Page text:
“The CBD planning proposal of the former Parramatta City Council has been in the public domain for almost a year,” Ms Chadwick said, noting the big increase in population around the corner.

“That document – if it is accepted as a planning proposal as the new LEP – would mean a quadrupling of the current dwelling entitlements for the CBD,” she said.

“Now that document has a lot of supporting information behind it, including this concept of value sharing, including the infrastructure that that [Parramatta] CBD would need. It’s been a long process that’s led to this.”

The next step, according to Ms Chadwick, is to ensure “a proper and transparent document” is released for consultation “so that that the whole of the industry has the opportunity to respond.”

Equally, the Parramatta Administrator insisted, “ratepayers and residents” must to have their say as do “the businesses that are already in Parramatta” in terms of “the way in which infrastructure for the city should be funded, and the shape of the city that they want to live and work in.”


Muzzled administrator label rejected

One of the biggest risks of the NSW forced council merger process is the growth of a palpable public perception that council administrators are simply doing the State Government’s bidding at arm’s length, thus circumventing local democracy in the process.

Ms Chadwick rejects that notion in its entirety. She says she’s satisfied with her freedom to speak out and challenge Macquarie Street in the interests of the local community under her control.

“On this issue, what I see myself as doing is continuing the policies of the former Parramatta City Council. They were very clear about the city that they wanted to see, very clear about the way they thought that city could be funded.

“What I am in fact doing is continuing that policy direction… wrapped around it with good transparency and integrity in decision making, which is exactly what you should expect to see from an administrator.”


Ratio Decidendi

Prior to being put into administration, Parramatta’s elected representatives had resolved to place a dual ‘value sharing’ mechanism into place.

It reflected gains that would be generated not just from increases in land value, but also increasing density and floor space ratios ranging from 6:1 to 10:1 attracting a levy and a so-called ‘bonus’ rate that applied to developments with ratios of up to 15:1.

Upscaling density at 15:1 isn’t just a number, it’s a high-rise goldmine for developers, but one that places real pressure on underfunded municipal services. Bluntly put, multiply a population by a factor of 15 and the rubbish that needs to be collected increases by the same proportion.

With the scale of development in Parramatta planned being so substantial, as well as the creation of planned creation of a ‘Dual CBD’ by the State Government, the reasoning behind fixing value capture levies was to make planning responsibilities to developers abundantly clear and consistent.

A major advantage for councils in adopting a consistent approach – or a flat rate – is that projected payback received does not have to be negotiated on an individual project-by-project basis.

It is also understood that since administration took effect in Parramatta the levy rate for the ‘bonus’ range of much bigger buildings was set at 46 per cent – but took into account the possibility of a state infrastructure levy being imposed, with the rate then being dialled down to not less than 20 per cent.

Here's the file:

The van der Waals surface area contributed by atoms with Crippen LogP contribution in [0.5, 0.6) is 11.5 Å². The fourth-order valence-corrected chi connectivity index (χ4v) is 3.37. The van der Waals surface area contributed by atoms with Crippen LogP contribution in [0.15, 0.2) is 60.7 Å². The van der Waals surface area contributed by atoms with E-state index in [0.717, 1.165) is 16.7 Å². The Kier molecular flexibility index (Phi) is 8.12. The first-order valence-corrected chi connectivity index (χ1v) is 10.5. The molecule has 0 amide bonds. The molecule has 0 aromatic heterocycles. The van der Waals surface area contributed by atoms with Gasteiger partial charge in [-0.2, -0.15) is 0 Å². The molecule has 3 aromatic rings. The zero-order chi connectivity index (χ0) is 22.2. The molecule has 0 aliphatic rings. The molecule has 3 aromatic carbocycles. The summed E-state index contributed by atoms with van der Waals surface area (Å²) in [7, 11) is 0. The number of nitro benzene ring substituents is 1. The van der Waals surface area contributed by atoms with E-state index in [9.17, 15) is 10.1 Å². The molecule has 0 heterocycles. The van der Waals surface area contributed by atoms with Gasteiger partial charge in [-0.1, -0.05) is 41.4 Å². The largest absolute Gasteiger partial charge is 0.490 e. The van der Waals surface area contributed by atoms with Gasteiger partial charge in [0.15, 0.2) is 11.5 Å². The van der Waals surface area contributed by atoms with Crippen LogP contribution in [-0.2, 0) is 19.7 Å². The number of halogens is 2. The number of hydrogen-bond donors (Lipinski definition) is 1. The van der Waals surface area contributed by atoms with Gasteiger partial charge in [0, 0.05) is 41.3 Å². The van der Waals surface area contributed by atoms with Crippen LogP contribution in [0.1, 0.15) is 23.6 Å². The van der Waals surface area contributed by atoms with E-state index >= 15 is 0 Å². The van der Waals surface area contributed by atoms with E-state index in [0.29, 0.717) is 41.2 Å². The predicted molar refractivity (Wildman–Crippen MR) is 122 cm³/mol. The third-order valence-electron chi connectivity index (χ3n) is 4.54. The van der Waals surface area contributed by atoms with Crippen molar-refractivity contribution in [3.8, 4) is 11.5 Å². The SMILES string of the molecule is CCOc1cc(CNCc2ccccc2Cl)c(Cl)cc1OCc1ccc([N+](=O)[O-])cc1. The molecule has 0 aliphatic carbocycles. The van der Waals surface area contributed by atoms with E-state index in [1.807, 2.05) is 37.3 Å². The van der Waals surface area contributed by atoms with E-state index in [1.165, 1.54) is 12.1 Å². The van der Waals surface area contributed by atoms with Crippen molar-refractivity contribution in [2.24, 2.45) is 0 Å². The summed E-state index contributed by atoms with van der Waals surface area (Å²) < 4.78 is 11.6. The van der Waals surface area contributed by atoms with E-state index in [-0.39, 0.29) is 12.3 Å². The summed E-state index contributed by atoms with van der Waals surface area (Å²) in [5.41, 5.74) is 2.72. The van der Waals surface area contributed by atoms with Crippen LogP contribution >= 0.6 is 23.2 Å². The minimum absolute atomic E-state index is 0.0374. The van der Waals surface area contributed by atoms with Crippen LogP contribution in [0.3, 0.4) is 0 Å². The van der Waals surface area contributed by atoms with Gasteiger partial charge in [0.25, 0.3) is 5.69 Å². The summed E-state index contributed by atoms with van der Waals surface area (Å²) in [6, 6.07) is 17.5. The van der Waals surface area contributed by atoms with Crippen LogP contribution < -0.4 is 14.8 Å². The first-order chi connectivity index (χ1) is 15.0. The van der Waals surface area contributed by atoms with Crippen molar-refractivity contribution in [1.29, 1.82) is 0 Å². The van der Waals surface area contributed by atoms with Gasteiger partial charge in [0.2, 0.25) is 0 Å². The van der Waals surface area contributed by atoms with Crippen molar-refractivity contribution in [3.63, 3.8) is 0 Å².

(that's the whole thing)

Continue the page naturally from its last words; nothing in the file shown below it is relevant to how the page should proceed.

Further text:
With so much at stake, the politics of the creation of Sydney’s second CBD is certain to remain a hot issue.


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One thought on “Unelected & Merged: NSW councils’ sneaky new property taxes

  1. This is a disappointing article seeking to sensationalize a planning issue that has long been decried by the development issue and land it at the feet of administrators. The fact of the matter is that development contributions charged by councils for uplift or increases in density and floor-space are a legitimate way in which the infrastructure needed for the resultant increased population can be catered for. This legitimate charge is calculated through a variety of mechanisms and effected through voluntary planning agreements which are a legislated mechanism contained in the Environmental and Planning Assessment Act. This allows contractual agreements between councils and the developers which quite simply the developers don’t have to pay if there are not substantial commercial benefits in their favor. That is why the agreements are called ‘voluntary’. It is nonsense to suggest the money collected by councils (to build roads, libraries, sports-fields, childcare facilities, parks etc) would otherwise flow into the state coffers for infrastructure investment. The reality is that if the uplift occurred in the manner that most developers wished (and that the industry lobbyist Urban Taskforce is pursuing) their developments would exceed existing controls without any additional costs so they can make greater profits for their shareholders and owners. Unfortunately this does not mean cheaper housing in a strong market driven by population growth, foreign investment and negative gearing. It simply means more money made by the development industry with councils (and therefore ratepayers) having to pay the long term costs to serve the new communities the developers leave behind. I thought Government News was not a medium to bash Councils nor administrators for that matter. Nor should it be a voice-piece for the skewed views of industry lobbyists, who rail against every charge imposed to make their developments sustainable. An article which examines the profits made by major developers measured against the community infrastructure shortfalls and traffic generation issues they create in Sydney would be welcome.